It is an object of my present invention to provide a hand-held power-operable sanding machine which is adapted to provide desired quantities of a liquid at a work surface to be sanded without loss of any part of that liquid en route to that surface.
It is another object of this invention to provide a wet-sanding machine of the character described in which the liquid is stored and discharged without risk of spillage into the working components of the machine.
I realize these objects, in accordance with my present invention, by concentrically disposing an apertured brush carrier about a sanding wheel which is carried on a shaft journaled in a frame for rotation about its axis, together with conduit means extending from a source of water toward the apertured brush carrier for wetting its bristles. The brush carrier and the sanding wheel are provided with drive means for rotating them about their common axis, the bristles terminating substantially flush with an abrasive underside of the sanding wheel so as to scour a work surface being sanded.
Advantageously, pursuant to a more particular feature of my invention, the brush carrier is a bottom part of an annular liquid reservoir communicating with the aforementioned conduit means. I prefer to close the top of that reservoir and to connect it, via a tube, to a supply of compressed air which may also serve to power the drive motor of the sanding wheel. The air pressure thus built up inside the reservoir helps expel the water through its bottom apertures, at a rate which may be controlled by a pressure-regulating valve.
Pursuant to a further feature of my invention, the liquid reservoir with its bristles is secured to the sanding wheel for joint rotation therewith. In that instance, however, the presence of the water and air connections attached to the reservoir limits such rotation to an oscillatory motion.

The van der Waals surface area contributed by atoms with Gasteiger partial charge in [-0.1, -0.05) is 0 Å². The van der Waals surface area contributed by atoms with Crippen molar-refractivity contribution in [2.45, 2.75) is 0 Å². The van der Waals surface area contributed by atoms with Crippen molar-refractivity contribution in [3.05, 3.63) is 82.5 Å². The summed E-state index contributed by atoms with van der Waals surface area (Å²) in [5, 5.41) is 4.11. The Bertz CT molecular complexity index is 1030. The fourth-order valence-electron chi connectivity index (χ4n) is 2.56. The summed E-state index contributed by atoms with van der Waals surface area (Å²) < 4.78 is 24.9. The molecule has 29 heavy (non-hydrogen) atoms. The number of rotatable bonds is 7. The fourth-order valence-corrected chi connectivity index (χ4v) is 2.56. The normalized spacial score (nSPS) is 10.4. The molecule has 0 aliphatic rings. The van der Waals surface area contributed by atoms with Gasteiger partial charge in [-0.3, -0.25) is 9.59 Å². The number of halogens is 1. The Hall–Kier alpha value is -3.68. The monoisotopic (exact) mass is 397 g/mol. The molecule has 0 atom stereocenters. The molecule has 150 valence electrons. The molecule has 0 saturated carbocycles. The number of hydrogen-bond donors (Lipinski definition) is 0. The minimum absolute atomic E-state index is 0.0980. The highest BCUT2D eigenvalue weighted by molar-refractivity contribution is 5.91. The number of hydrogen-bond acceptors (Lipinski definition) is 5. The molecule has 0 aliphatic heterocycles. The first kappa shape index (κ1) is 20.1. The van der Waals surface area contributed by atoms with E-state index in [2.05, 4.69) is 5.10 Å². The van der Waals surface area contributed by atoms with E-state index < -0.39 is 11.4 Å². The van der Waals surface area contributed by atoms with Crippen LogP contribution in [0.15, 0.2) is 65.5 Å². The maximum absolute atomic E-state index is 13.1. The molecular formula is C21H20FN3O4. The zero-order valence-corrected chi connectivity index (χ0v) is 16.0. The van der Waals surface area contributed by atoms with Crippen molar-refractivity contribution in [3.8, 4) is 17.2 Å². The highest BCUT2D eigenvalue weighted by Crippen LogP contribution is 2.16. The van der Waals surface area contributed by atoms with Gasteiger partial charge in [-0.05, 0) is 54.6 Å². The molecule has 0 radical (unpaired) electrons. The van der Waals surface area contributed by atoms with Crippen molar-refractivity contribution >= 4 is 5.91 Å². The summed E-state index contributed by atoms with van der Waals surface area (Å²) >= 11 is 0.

In order that the invention may be more fully comprehended it will now be described, by way of example, with reference to the accompanying drawing in which:
FIG. 1 is a perspective view of a wet-sanding machine according to my invention, shown in relation to a surface being sanded;
FIG. 2 is a fragmentary schematic cross-sectional view of the machine shown in FIG. 1, drawn to a larger scale; and
FIG. 3 is a cross-sectional view taken along line 3--3 of FIG. 2.
A hand-held power-operable wet-sanding machine according to my invention, generally designated 10, includes a frame 12 which carries a rotatable spindle 14 detachably supporting a sanding wheel 16. The spindle is carried by the frame in a conventional manner and is powered by a motor 18 which may be operable either electrically or by pressurized air. In the latter instance, as shown in FIG. 1, a hose 20 is connected at one end to an air supply, symbolized by an arrow, and at the other end to the air motor 18.